I think, this codec is not commonly used. --89.173.67.123 (talk) 12:52, 6 August 2010 (UTC)

'Commonly used' lossless codecs links to the whole list[edit]

I think that the meaning of 'commonly used' is precisely to highlight some codecs from the more full list. (It is not very useful to just link all the lossless codecs in the more full list.)

featherbrained crap: wording, missing legal aspects[edit]

  1. Could we please call a video codec, a video codec, an algorithm for the lossy compression of video, instead of calling it "video standard", video compression format and all the other featherbrained denominations?
  2. more featherbrained stuff in the introduction: "enables"; the codec describes the steps to be taken in order; a software library, implementing the codec, can be executed to DO a compression/decompression; similarly a SIP block like Unified Video Decoder, or a distinct chip can be used, to make to do the compression/decompression
  3. a section called "Legal aspects" would be nice to have; are algorithms subject to patent or software patent law? In which countries? Are there examples of law-suits? etc.E g.

FFmpeg contains more than 100 codecs. Most codecs that compress information could be claimed by patent holders.[1] Such claims may be enforceable in countries like the United States which have implemented software patents, but are considered unenforceable or void in countries that have not implemented software patents. Furthermore, many of these codecs are only released under terms that forbid reverse engineering, even for purposes of interoperability. (This means the actual codec (=algorithm) is NOT available, only a software implementation under some proprietary license. It is this binary software that is being reverse engineered, to obtain the codec. Based on this reversed engineered codec, a new implementation can be written, and e.g. distributed under a free software license.

These terms of use are forbidden in certain countries. For example, some European Union nations have not implemented software patents and have laws expressly allowing reverse engineering for purposes of interoperability.[2]

— Preceding unsigned comment added by ScotXW (talkcontribs) 21:17, 27 June 2014‎ (UTC)

You are very confused. A codec is not an algorithm for the lossy compression of video. There are many lossless codecs, too. A codec does not "describe steps", you don't "implement codecs": a codec is already the implementation. A codec performs the steps. By definition. That's why it's called coder/decoder, which means it is a tool that actually does something—the encoding and decoding. It is not a decription. You correctly say that FFmpeg contains codecs (pieces of software that perform encoding/decoding), and then you confuse codecs with specifications. Which really does not make any sense at all. As for the patent situation, sure, a more detailed description would be welcome. But I'm not sure this is something that can be proved easily as the situation seems to be very convoluted.—J. M. (talk) 01:09, 28 June 2014 (UTC)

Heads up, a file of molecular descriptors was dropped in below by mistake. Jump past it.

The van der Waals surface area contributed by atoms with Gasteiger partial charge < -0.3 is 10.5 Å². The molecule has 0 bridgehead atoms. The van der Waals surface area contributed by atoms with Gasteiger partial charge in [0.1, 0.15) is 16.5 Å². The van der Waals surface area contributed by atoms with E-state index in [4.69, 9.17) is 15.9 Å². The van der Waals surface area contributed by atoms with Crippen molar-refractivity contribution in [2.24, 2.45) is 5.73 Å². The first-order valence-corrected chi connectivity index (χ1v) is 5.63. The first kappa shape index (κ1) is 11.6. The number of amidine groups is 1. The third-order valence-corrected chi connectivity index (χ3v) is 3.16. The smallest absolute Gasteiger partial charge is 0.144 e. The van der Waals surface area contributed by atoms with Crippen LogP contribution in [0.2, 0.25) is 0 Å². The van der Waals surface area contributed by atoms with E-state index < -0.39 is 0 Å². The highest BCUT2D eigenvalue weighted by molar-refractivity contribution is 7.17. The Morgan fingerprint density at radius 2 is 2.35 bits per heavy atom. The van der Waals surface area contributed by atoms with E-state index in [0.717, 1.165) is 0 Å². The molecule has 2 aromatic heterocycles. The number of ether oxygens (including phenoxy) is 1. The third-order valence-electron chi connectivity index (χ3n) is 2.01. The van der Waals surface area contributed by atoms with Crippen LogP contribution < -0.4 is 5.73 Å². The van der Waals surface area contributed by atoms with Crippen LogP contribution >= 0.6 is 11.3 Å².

And as for the patent situation, actually, the most common codecs do not reverse-engineer anything, as modern codecs typically implement one of the common compression standards where the specification is available, so for the most common formats, it is not a question of copyright, but a question of patents. The codecs themselves are not covered by patents. But some of the methods in some of the specifications (typically the standards produced by MPEG) are. In countries where the patents apply, of course. But first, the methods are not limited to a single specification, as many of the modern compression formats use similar or identical methods. There is an ongoing debate whether some of the supposedly "patent-free" compression standards (e.g. VP8) actually use some of those patented methods or not (the MPEG-LA and related companies are known to have a rather radical view on that). Furthermore, there is a debate whether the patents actually apply even in countries (in the EU) where software patents do not apply. The situation is not clear at all.—J. M. (talk) 02:05, 28 June 2014 (UTC)
Is that so? I really did think to know, that the term CODEC refers to the algorithm pairs, the specifications, of the steps to be taken, to compress and decompress again and to their implementations. Where is this defined?
  • So then a: CODEC is a software library implementing a pair of algorithms describing the (lossy or lossless) compression of video or sound data and its subsequent decompression.
  • The software can target a certain instruction set or even be written to be executed on GPUs.
  • The term hardware CODEC refers to ... field-programmable gate array or a combination of firmware and some DSP/SIMD-logic
  • the patent situation is indeed convoluted (and labyrinthine), so this issues need to be taken care of; and instead of half-through all over the place, rather at one point of failure that all the others point to to increase the peer-review User:ScotXWt@lk 22:57, 30 June 2014 (UTC)